Trump also calls for “enhancing U.S. Cyber Command, with a focus on both offense and defense in the cyber domain.” It’s unclear what he means by that or whether he is dissatisfied with the current road map for the command.
According to Congressional testimony by the deputy commander of Cyber Command Air Force Lt. Gen. James K. “Kevin” McLaughlin, it is working on a force of 133 teams that will initially total 4,684 people with the mission of applying “military capability at scale in cyberspace.”
The force will give the department “a means to apply military capability at scale in cyberspace,” he said. They include national teams for defending against cyberattacks, protection teams to defend Department of Defense networks, combat teams to support military operations, and support teams to help out the other teams.
Cyber security review team
Trump wants a broad group to look at cyber defenses and vulnerabilities including critical infrastructure. This sounds similar to the Obama Commission on Enhancing National Cybersecurity, which recently issued its final report, which can be found here.
The big difference is Trump wants his team to include military, law enforcement, and the private sector representatives. Obama’s team had a former national security adviser, the former head of the NSA and Cyber Command, and several business leaders, but no law enforcement representation.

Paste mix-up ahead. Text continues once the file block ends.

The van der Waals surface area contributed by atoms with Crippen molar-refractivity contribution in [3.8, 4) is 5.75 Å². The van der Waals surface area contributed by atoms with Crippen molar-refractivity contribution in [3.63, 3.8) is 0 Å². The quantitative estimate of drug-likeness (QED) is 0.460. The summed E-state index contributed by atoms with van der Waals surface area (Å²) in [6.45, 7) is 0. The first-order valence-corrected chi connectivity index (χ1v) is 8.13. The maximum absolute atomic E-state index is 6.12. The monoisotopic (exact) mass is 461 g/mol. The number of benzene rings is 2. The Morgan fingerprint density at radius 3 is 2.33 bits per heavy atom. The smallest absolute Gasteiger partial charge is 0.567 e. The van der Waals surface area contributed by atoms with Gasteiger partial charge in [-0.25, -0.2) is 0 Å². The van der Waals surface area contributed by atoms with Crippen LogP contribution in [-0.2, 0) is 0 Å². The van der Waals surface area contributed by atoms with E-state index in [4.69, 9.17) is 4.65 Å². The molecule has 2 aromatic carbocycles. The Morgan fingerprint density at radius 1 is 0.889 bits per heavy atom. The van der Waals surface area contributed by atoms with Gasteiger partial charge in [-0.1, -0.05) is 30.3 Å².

Obama’s commission left recommendations for the new president, but Trump hasn’t said what he thinks of them.
Cyber awareness training for feds
Trump hasn’t fleshed out this item, which is one of the goals he set on his campaign cyber-policy site.
It may be there as a way to tweak his opponent, Hillary Clinton, whose use of a private email server for sending work-related emails while secretary of state was a big campaign issue for Trump. Much of her use of the server would be discouraged under rudimentary security rules, let alone what might seem appropriate for someone in her position.
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